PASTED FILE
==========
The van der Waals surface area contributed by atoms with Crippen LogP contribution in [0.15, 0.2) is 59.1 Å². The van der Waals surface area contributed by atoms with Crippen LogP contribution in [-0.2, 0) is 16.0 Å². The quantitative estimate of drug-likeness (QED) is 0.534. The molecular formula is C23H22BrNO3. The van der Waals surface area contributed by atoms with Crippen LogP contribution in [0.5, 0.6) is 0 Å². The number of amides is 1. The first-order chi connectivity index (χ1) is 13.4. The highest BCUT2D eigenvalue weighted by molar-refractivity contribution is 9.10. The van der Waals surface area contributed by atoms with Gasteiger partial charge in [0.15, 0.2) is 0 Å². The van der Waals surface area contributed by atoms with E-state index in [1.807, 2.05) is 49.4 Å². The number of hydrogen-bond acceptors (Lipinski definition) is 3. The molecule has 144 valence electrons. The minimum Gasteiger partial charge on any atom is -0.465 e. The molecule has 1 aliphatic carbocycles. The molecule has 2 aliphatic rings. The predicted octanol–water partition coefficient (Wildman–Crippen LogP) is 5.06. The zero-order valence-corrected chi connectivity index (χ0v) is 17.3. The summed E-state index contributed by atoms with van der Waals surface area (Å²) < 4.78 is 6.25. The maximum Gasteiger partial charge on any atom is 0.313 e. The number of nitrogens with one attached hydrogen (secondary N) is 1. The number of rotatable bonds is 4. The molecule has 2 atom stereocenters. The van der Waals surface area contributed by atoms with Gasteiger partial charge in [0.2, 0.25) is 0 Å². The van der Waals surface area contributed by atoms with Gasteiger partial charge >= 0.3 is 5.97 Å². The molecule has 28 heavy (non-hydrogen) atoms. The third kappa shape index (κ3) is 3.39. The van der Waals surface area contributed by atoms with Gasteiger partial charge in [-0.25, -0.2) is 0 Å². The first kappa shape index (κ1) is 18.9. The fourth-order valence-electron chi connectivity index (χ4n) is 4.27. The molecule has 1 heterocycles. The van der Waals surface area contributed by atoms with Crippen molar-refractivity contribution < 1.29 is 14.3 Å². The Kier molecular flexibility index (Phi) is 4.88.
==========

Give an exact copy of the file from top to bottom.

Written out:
The van der Waals surface area contributed by atoms with Crippen LogP contribution in [0.15, 0.2) is 59.1 Å². The van der Waals surface area contributed by atoms with Crippen LogP contribution in [-0.2, 0) is 16.0 Å². The quantitative estimate of drug-likeness (QED) is 0.534. The molecular formula is C23H22BrNO3. The van der Waals surface area contributed by atoms with Crippen LogP contribution in [0.5, 0.6) is 0 Å². The number of amides is 1. The first-order chi connectivity index (χ1) is 13.4. The highest BCUT2D eigenvalue weighted by molar-refractivity contribution is 9.10. The van der Waals surface area contributed by atoms with Gasteiger partial charge in [0.15, 0.2) is 0 Å². The van der Waals surface area contributed by atoms with E-state index in [1.807, 2.05) is 49.4 Å². The number of hydrogen-bond acceptors (Lipinski definition) is 3. The molecule has 144 valence electrons. The minimum Gasteiger partial charge on any atom is -0.465 e. The molecule has 1 aliphatic carbocycles. The molecule has 2 aliphatic rings. The predicted octanol–water partition coefficient (Wildman–Crippen LogP) is 5.06. The zero-order valence-corrected chi connectivity index (χ0v) is 17.3. The summed E-state index contributed by atoms with van der Waals surface area (Å²) < 4.78 is 6.25. The maximum Gasteiger partial charge on any atom is 0.313 e. The number of nitrogens with one attached hydrogen (secondary N) is 1. The number of rotatable bonds is 4. The molecule has 2 atom stereocenters. The van der Waals surface area contributed by atoms with Gasteiger partial charge in [0.2, 0.25) is 0 Å². The van der Waals surface area contributed by atoms with Gasteiger partial charge >= 0.3 is 5.97 Å². The molecule has 28 heavy (non-hydrogen) atoms. The third kappa shape index (κ3) is 3.39. The van der Waals surface area contributed by atoms with Gasteiger partial charge in [-0.25, -0.2) is 0 Å². The first kappa shape index (κ1) is 18.9. The fourth-order valence-electron chi connectivity index (χ4n) is 4.27. The molecule has 1 heterocycles. The van der Waals surface area contributed by atoms with Crippen molar-refractivity contribution < 1.29 is 14.3 Å². The Kier molecular flexibility index (Phi) is 4.88.